Cancer has remained a priority during the COVID-19 pandemic, and will remain so as NHS Scotland continues to recover and remobilise. The development of clinical guidance, such as the Framework for the Recovery of Cancer Surgery has meant that the majority of cancer treatments have continued, with some patients travelling to other areas to receive treatment.
While the 31 day cancer waiting times standard (CWT) has been consistently met throughout the pandemic (from decision to treat
to first treatment), the 62 day standard remains challenged (from urgent suspicion of cancer (USC) referral to first treatment).
The challenges facing the NHS in Scotland over the last year have been significant and the way in which care is delivered has changed. NHS Health Boards have been working tirelessly to see, assess and treat patients based on clinical urgency, with an increase in virtual consultations. Meanwhile, increased, appropriate health protection measures to keep patients and staff safe has reduced available capacity across most pathways, including cancer.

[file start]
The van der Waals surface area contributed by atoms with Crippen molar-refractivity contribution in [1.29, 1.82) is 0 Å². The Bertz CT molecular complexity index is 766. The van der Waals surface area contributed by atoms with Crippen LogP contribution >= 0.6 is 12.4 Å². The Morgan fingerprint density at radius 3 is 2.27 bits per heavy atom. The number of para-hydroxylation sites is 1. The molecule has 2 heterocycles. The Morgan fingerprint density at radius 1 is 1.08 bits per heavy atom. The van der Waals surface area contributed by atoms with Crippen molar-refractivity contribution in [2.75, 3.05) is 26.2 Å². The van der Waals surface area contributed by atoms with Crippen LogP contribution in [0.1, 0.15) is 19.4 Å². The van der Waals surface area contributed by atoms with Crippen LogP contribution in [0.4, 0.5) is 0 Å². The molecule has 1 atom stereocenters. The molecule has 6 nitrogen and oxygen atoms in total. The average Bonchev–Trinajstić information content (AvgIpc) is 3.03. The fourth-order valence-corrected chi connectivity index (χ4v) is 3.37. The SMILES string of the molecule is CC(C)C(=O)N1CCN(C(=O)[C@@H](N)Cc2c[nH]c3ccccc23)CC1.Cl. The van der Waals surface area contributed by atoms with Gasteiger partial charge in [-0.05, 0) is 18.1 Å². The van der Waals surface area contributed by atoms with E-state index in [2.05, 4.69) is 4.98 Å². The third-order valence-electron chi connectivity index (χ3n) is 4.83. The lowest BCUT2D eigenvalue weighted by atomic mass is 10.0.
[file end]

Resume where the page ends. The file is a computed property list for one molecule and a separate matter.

The £114.5 million National Cancer Plan, published December 2020, encompasses a wealth of work underway to redesign cancer services and increase services resilience.
The plan commits to incorporate the new ways of managing cancer pathways and services across NHS Scotland that have emerged as a result of COVID-19, by undertaking a refresh of the Framework for Effective Cancer Management. The Framework, initially developed in 2018, provided every Health Board that delivers cancer care in Scotland with the tools to effectively manage cancer patients and recover waiting times by promoting best practice, alongside hands-on expert support.
The Framework has been refreshed for NHS Scotland's Cancer Management Teams and will be accompanied by in-depth advice and support to Boards from the National Performance Manager for Cancer, who will review local cancer pathway management processes, from beginning (referral) to end (treatment). In line with this Framework, detailed recommendations and action plans will be developed in partnership with every Health Board in Scotland, to ensure it is embedded and that USC patients move timeously through their pathway, with any backlogs that have emerged as a result of the pandemic cleared.
The recently published NHS Recovery Plan commits to achieving the 62 day cancer waiting times standard over the course of the parliamentary term – this Framework will be central to these efforts and will require collective collaboration between primary and secondary care teams, with the patient and their carers needs at the centre. Only when all eight key elements of the Framework are embedded, will effective cancer management begin to be fostered.